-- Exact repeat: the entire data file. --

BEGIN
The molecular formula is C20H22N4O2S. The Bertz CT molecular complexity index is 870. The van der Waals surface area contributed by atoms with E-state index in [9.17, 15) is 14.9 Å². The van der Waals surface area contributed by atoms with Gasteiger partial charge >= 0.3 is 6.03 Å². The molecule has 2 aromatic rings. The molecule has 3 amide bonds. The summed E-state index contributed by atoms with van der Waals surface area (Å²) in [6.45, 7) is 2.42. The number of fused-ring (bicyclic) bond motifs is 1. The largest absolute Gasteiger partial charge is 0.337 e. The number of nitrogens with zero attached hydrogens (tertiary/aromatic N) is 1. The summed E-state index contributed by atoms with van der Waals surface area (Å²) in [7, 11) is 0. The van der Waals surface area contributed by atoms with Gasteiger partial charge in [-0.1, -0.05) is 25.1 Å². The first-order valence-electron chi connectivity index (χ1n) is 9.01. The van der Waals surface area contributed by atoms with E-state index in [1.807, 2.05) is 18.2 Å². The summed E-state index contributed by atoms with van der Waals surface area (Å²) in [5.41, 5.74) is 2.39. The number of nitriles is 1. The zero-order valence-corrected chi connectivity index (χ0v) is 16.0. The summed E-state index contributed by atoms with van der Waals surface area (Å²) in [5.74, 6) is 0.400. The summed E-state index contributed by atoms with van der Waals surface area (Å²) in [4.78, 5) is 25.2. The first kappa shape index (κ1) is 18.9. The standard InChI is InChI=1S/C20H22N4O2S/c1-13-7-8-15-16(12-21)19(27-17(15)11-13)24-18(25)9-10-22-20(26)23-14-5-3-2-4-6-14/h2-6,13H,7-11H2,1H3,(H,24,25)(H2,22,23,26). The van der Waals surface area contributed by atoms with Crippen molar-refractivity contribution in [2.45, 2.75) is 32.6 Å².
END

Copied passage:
The molecular formula is C20H22N4O2S. The Bertz CT molecular complexity index is 870. The van der Waals surface area contributed by atoms with E-state index in [9.17, 15) is 14.9 Å². The van der Waals surface area contributed by atoms with Gasteiger partial charge >= 0.3 is 6.03 Å². The molecule has 2 aromatic rings. The molecule has 3 amide bonds. The summed E-state index contributed by atoms with van der Waals surface area (Å²) in [6.45, 7) is 2.42. The number of fused-ring (bicyclic) bond motifs is 1. The largest absolute Gasteiger partial charge is 0.337 e. The number of nitrogens with zero attached hydrogens (tertiary/aromatic N) is 1. The summed E-state index contributed by atoms with van der Waals surface area (Å²) in [7, 11) is 0. The van der Waals surface area contributed by atoms with Gasteiger partial charge in [-0.1, -0.05) is 25.1 Å². The first-order valence-electron chi connectivity index (χ1n) is 9.01. The van der Waals surface area contributed by atoms with E-state index in [1.807, 2.05) is 18.2 Å². The summed E-state index contributed by atoms with van der Waals surface area (Å²) in [5.41, 5.74) is 2.39. The number of nitriles is 1. The zero-order valence-corrected chi connectivity index (χ0v) is 16.0. The summed E-state index contributed by atoms with van der Waals surface area (Å²) in [5.74, 6) is 0.400. The summed E-state index contributed by atoms with van der Waals surface area (Å²) in [4.78, 5) is 25.2. The first kappa shape index (κ1) is 18.9. The standard InChI is InChI=1S/C20H22N4O2S/c1-13-7-8-15-16(12-21)19(27-17(15)11-13)24-18(25)9-10-22-20(26)23-14-5-3-2-4-6-14/h2-6,13H,7-11H2,1H3,(H,24,25)(H2,22,23,26). The van der Waals surface area contributed by atoms with Crippen molar-refractivity contribution in [2.45, 2.75) is 32.6 Å².